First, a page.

Have you noticed that everyone seems to be an expert these days? Some are self-proclaimed, with their own oversized picture on the wall, and others have a trail of abbreviations after their name. Either way, these people have figured out one thing: Experts are in demand. In almost any profession, being seen as an expert can open doors, increase influence and close deals. This is why I think you should be an expert, too.
The challenge is more people than ever are proclaiming they’re experts. Just read most people’s LinkedIn profiles. So how do you make a name for yourself in a way people trust and respect, and inspire them to seek you out for advice?
In a previous column I shared a few secrets to becoming a sought-after expert. My unorthodox approach must have struck a chord because it was the most read column that month on Success.com. With that kind of response, I want to go deeper to share with you more ways you can grow and solidify that you’re the real deal. This column is the kickoff to two more in which we look at different ways to become the expert you were meant to be.
Real experts earn respect.
Nothing proves expertise like results. However, there are ways to prove you’re the real deal when generating direct results may not be possible. The best way I’ve found is to rock the boat and then get on board. This means:
1. Rock the boat. Take a position on a problem, challenge or topic that separates you from other experts or generally accepted thinking. For me, becoming The Gen Y Guy was personal. I felt other “experts” were not accurately portraying or explaining my generation as employees, customers and human beings. (Not all of us live with our moms! Mine lives one block away.) By taking a different position on Gen Y and millennials—my own generation—I got the attention of national media, major book publishers and Fortune 100 companies. Even if they don’t agree with me, they want to hear what I have to say because I bring an emotional firsthand connection and frontline data.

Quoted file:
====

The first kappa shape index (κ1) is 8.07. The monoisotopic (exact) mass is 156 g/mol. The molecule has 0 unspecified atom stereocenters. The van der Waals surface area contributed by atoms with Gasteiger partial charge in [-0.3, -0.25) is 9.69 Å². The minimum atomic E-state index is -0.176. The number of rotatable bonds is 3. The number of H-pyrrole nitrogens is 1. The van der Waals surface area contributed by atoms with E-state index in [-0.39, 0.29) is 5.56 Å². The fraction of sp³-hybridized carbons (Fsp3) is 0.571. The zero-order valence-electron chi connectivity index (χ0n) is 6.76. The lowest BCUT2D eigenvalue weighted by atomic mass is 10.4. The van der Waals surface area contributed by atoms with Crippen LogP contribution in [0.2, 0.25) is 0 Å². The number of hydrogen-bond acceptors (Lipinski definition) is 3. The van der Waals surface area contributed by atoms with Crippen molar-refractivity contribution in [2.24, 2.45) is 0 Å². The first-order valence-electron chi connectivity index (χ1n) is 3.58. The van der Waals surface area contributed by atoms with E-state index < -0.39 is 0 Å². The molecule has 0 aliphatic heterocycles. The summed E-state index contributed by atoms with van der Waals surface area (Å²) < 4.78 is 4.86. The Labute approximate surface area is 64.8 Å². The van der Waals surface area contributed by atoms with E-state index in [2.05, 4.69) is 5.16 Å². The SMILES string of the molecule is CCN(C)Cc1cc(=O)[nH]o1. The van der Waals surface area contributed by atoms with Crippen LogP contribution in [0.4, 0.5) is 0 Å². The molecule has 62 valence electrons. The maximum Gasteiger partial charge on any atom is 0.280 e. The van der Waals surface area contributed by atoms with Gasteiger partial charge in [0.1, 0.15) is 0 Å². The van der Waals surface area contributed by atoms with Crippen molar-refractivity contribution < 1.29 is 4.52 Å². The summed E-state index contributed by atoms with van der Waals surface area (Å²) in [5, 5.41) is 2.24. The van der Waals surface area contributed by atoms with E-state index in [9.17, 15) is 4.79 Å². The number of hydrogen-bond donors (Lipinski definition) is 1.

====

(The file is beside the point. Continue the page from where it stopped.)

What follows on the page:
2. Get on board. The more visibility you get for your expert position, the more relationships you’ll create. These relationships will result in offers for you to serve on an advisory board of some kind. And if that doesn’t happen, ask for the opportunity. Serving on advisory boards allows you to share ideas, influence conversations and meet key players. All of these reinforce and increase your perceived expertise. The best part is you don’t have to serve on a board specific to your profession; any board that overlaps can be a great start, such as your chamber of commerce.
I saw the power of serving on boards last year. A good friend is a real estate broker in a hyper-competitive market. He’s much younger than his competitors and doesn’t have a huge advertising budget. But he is passionate about a specific part of his city’s downtown area. Rather than say he is an expert—something all his competitors do—he got involved in the heavy-hitter organizations that influence major decisions about the downtown area. Last year he served on the boards of directors of all three major organizations, the first person ever to do so. His business has grown dramatically as a result, because now people in the community know he’s the expert. He doesn’t just report on where the community is heading; he influences it.
That can be you. Rock the boat. Get on board. Be the expert. Then let them buy you lunch.